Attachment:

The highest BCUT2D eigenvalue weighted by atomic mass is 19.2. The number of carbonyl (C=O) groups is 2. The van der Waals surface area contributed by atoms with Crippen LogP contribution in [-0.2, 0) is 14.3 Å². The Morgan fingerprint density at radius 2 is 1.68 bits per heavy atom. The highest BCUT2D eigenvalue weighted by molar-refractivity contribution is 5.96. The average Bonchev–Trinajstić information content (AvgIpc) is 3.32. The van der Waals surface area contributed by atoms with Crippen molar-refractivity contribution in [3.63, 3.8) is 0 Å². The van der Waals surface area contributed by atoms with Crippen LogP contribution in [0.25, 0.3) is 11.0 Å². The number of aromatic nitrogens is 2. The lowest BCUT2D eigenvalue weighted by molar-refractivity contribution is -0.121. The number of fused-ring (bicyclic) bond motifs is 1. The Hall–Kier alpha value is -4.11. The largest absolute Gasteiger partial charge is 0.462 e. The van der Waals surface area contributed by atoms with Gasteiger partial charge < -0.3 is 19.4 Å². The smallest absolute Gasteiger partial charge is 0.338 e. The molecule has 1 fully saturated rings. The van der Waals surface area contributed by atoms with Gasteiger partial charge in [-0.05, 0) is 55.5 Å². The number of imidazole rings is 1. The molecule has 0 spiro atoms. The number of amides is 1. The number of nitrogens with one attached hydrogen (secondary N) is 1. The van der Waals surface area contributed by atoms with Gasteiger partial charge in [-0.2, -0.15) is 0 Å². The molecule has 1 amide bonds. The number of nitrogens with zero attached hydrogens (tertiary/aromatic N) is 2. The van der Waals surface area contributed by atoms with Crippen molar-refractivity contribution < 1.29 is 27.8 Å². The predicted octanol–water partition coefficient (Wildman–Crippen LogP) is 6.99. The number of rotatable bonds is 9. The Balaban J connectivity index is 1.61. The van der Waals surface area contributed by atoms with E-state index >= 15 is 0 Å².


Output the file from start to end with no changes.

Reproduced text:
The highest BCUT2D eigenvalue weighted by atomic mass is 19.2. The number of carbonyl (C=O) groups is 2. The van der Waals surface area contributed by atoms with Crippen LogP contribution in [-0.2, 0) is 14.3 Å². The Morgan fingerprint density at radius 2 is 1.68 bits per heavy atom. The highest BCUT2D eigenvalue weighted by molar-refractivity contribution is 5.96. The average Bonchev–Trinajstić information content (AvgIpc) is 3.32. The van der Waals surface area contributed by atoms with Crippen molar-refractivity contribution in [3.63, 3.8) is 0 Å². The van der Waals surface area contributed by atoms with Crippen LogP contribution in [0.25, 0.3) is 11.0 Å². The number of aromatic nitrogens is 2. The lowest BCUT2D eigenvalue weighted by molar-refractivity contribution is -0.121. The number of fused-ring (bicyclic) bond motifs is 1. The Hall–Kier alpha value is -4.11. The largest absolute Gasteiger partial charge is 0.462 e. The van der Waals surface area contributed by atoms with Gasteiger partial charge < -0.3 is 19.4 Å². The smallest absolute Gasteiger partial charge is 0.338 e. The molecule has 1 fully saturated rings. The van der Waals surface area contributed by atoms with Gasteiger partial charge in [-0.05, 0) is 55.5 Å². The number of imidazole rings is 1. The molecule has 0 spiro atoms. The number of amides is 1. The number of nitrogens with one attached hydrogen (secondary N) is 1. The van der Waals surface area contributed by atoms with Gasteiger partial charge in [-0.2, -0.15) is 0 Å². The molecule has 1 amide bonds. The number of nitrogens with zero attached hydrogens (tertiary/aromatic N) is 2. The van der Waals surface area contributed by atoms with Crippen molar-refractivity contribution < 1.29 is 27.8 Å². The predicted octanol–water partition coefficient (Wildman–Crippen LogP) is 6.99. The number of rotatable bonds is 9. The Balaban J connectivity index is 1.61. The van der Waals surface area contributed by atoms with E-state index >= 15 is 0 Å².